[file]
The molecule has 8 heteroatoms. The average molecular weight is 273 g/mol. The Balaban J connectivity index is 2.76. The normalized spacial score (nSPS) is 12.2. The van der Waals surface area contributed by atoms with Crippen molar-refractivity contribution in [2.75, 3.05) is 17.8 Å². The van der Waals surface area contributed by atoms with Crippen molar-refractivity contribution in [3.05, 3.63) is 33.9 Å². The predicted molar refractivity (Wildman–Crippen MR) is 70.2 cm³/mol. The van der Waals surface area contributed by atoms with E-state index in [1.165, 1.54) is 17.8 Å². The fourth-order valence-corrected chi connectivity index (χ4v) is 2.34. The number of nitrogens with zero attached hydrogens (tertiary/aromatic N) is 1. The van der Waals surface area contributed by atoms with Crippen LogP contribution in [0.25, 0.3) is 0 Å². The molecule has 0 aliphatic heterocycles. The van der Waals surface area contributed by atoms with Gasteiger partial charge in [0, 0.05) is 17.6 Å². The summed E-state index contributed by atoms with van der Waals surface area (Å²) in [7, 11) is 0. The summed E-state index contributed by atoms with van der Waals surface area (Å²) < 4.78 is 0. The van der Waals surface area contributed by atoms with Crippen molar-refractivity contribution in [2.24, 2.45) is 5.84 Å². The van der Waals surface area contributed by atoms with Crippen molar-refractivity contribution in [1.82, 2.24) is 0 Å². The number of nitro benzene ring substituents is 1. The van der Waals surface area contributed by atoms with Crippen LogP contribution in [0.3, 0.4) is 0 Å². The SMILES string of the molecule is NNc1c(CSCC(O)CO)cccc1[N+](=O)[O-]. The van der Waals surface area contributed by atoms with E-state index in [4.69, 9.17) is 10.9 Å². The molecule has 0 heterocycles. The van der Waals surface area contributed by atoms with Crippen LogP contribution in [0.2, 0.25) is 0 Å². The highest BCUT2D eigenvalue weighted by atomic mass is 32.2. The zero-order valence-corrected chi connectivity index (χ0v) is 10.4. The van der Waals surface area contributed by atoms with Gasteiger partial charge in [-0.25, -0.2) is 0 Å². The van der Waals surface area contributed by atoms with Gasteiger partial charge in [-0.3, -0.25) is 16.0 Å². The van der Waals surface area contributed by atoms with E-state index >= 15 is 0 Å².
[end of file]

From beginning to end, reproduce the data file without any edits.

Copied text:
The molecule has 8 heteroatoms. The average molecular weight is 273 g/mol. The Balaban J connectivity index is 2.76. The normalized spacial score (nSPS) is 12.2. The van der Waals surface area contributed by atoms with Crippen molar-refractivity contribution in [2.75, 3.05) is 17.8 Å². The van der Waals surface area contributed by atoms with Crippen molar-refractivity contribution in [3.05, 3.63) is 33.9 Å². The predicted molar refractivity (Wildman–Crippen MR) is 70.2 cm³/mol. The van der Waals surface area contributed by atoms with E-state index in [1.165, 1.54) is 17.8 Å². The fourth-order valence-corrected chi connectivity index (χ4v) is 2.34. The number of nitrogens with zero attached hydrogens (tertiary/aromatic N) is 1. The van der Waals surface area contributed by atoms with Crippen LogP contribution in [0.25, 0.3) is 0 Å². The molecule has 0 aliphatic heterocycles. The van der Waals surface area contributed by atoms with Gasteiger partial charge in [0, 0.05) is 17.6 Å². The summed E-state index contributed by atoms with van der Waals surface area (Å²) in [7, 11) is 0. The summed E-state index contributed by atoms with van der Waals surface area (Å²) < 4.78 is 0. The van der Waals surface area contributed by atoms with Crippen molar-refractivity contribution in [2.24, 2.45) is 5.84 Å². The van der Waals surface area contributed by atoms with Crippen molar-refractivity contribution in [1.82, 2.24) is 0 Å². The number of nitro benzene ring substituents is 1. The van der Waals surface area contributed by atoms with Crippen LogP contribution in [0.3, 0.4) is 0 Å². The SMILES string of the molecule is NNc1c(CSCC(O)CO)cccc1[N+](=O)[O-]. The van der Waals surface area contributed by atoms with E-state index in [4.69, 9.17) is 10.9 Å². The molecule has 0 heterocycles. The van der Waals surface area contributed by atoms with Crippen LogP contribution in [0.2, 0.25) is 0 Å². The highest BCUT2D eigenvalue weighted by atomic mass is 32.2. The zero-order valence-corrected chi connectivity index (χ0v) is 10.4. The van der Waals surface area contributed by atoms with Gasteiger partial charge in [-0.25, -0.2) is 0 Å². The van der Waals surface area contributed by atoms with Gasteiger partial charge in [-0.3, -0.25) is 16.0 Å². The van der Waals surface area contributed by atoms with E-state index >= 15 is 0 Å².